The Common Good
March 2005

Disarming Words

by Kimberly Barge | March 2005

A review of How to Dismantle an Atomic Bomb by U2

This year sees a quarter century of U2 records and the band'

This year sees a quarter century of U2 records and the band’s induction into the Rock and Roll Hall of Fame. However well deserved, it seems a premature designation. Such accolades are usually heaped on the formerly great, the long disbanded, or the now irrelevant. U2 shatters these notions from the first notes of the band’s latest album, How to Dismantle an Atomic Bomb.

This Atomic Bomb begins with an explosive reverberation of driving bass, slamming drums, and guitar poised for attack. "Vertigo" is the album’s opener; it’s an aggressive beginning that compresses an LP’s worth of intensity into three minutes. It might be the most compact piece of musical dynamite that U2 has yet produced.

Longtime listeners will recognize moments in "Vertigo" - The Edge’s uniquely keening guitar, Bono’s vocal inflection - that recall their debut, Boy. There are threads of continuity here; producer Steve Lillywhite, who worked with U2 on its first three albums, is back for this one. But this isn’t an exercise in nostalgia. Twenty-five years ago U2 was a baby band searching for its sound, a lead singer discovering his voice. Atomic Bomb resonates with the confidence of four men who’ve played music together for more than half their lives, but who have found a way to recapture a youthful energy.

The album is dedicated to Bono’s father, Bob Hewson, who died in 2001. Several songs ruminate on their loving but contentious relationship. "Sometimes You Can’t Make It On Your Own" is a son’s plea to be let in on his father’s struggles and a recognition of the gifts passed between them. ("And it’s you when I look in the mirror/And it’s you when I don’t pick up the phone..."). The ballad has Bono singing in upper ranges he hasn’t reached since The Joshua Tree. At a free concert in Brooklyn the week the album was released, he credited that ability as one more gift from his father: "as those we love so often do when they leave us.... He gave me back a voice I haven’t had in years."

SONG AFTER SONG stands out. "Love and Peace Or Else" is an appeal to disarm both hearts and armies. Musically it calls to mind Stevie Wonder’s "Higher Ground." In "Crumbs from Your Table," Bono reflects on his work in Africa with the devastating lyric, "Where you live should not decide/Whether you live or whether you die/Three to a bed" - something he witnessed with AIDS patients in Malawi.

Married for more than 20 years to his high-school sweetheart, Bono pays tribute to fidelity in "A Man and A Woman" with the lines, "I could never take a chance/Of losing love to find romance." Adam Clayton’s swirling bass makes commitment sound sexy.

"City of Blinding Lights" is the requisite anthem, something fans expect from each U2 album. It features some of the album’s punchiest lyrics, from the "My Back Pages"-esque "I knew much more then than I do now" to a bold response to that claim: "Time won’t leave me as I am/But time won’t take the boy out of this man." "Lights" ends on a note of humor, which the band as been accused of lacking ("Blessings are not just for the ones who kneel...luckily").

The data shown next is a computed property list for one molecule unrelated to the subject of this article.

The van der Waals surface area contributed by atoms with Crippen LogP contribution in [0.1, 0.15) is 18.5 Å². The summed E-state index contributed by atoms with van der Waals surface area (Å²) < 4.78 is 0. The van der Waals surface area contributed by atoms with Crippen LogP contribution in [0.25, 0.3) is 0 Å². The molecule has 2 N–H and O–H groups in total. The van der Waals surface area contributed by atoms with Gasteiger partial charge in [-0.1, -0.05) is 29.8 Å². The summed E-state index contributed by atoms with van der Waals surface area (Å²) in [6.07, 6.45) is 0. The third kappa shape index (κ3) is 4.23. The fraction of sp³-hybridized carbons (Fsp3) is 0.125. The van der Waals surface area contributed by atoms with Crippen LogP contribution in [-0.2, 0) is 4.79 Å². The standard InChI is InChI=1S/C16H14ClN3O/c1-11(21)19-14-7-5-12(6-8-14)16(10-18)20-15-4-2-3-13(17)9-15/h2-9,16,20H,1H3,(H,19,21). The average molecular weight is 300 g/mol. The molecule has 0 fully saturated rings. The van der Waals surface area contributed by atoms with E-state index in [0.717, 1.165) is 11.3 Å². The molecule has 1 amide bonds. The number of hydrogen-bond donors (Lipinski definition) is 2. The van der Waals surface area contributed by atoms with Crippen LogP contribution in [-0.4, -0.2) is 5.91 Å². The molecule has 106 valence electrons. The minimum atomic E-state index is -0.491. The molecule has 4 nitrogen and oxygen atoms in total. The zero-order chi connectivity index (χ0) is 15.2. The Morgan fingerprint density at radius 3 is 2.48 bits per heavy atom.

U2 often closes its albums with a song that is simultaneously a prayer. With "Yahweh," the musicians of U2 are as explicit as they’ve ever been in declaring their faith: "Take this soul/Stranded in some skin and bones/Take this soul/And make it sing." "Yahweh" soars in this vein until the final plea, "Take this city/If it be your will/What no man can own, no man can take/Take this heart/...And make it break."

If bands on the radio today are looking to break hearts, the hearts are not their own, and they’re not asking Yahweh to do it. I’m glad the Rock and Roll Hall of Fame is honoring U2’s work. More than that, I’m grateful U2 is still making music that moves us.

Kimberly Burge is senior writer and editor at Bread for the World in Washington, D.C.

Sojourners relies on the support of readers like you to sustain our message and ministry.

Like what you're reading? Get Sojourners E-Mail updates!

Sojourners Comment Community Covenant

I will express myself with civility, courtesy, and respect for every member of the Sojourners online community, especially toward those with whom I disagree, even if I feel disrespected by them. (Romans 12:17-21)

I will express my disagreements with other community members' ideas without insulting, mocking, or slandering them personally. (Matthew 5:22)

I will not exaggerate others' beliefs nor make unfounded prejudicial assumptions based on labels, categories, or stereotypes. I will always extend the benefit of the doubt. (Ephesians 4:29)

I will hold others accountable by clicking "report" on comments that violate these principles, based not on what ideas are expressed but on how they're expressed. (2 Thessalonians 3:13-15)

I understand that comments reported as abusive are reviewed by Sojourners staff and are subject to removal. Repeat offenders will be blocked from making further comments. (Proverbs 18:7)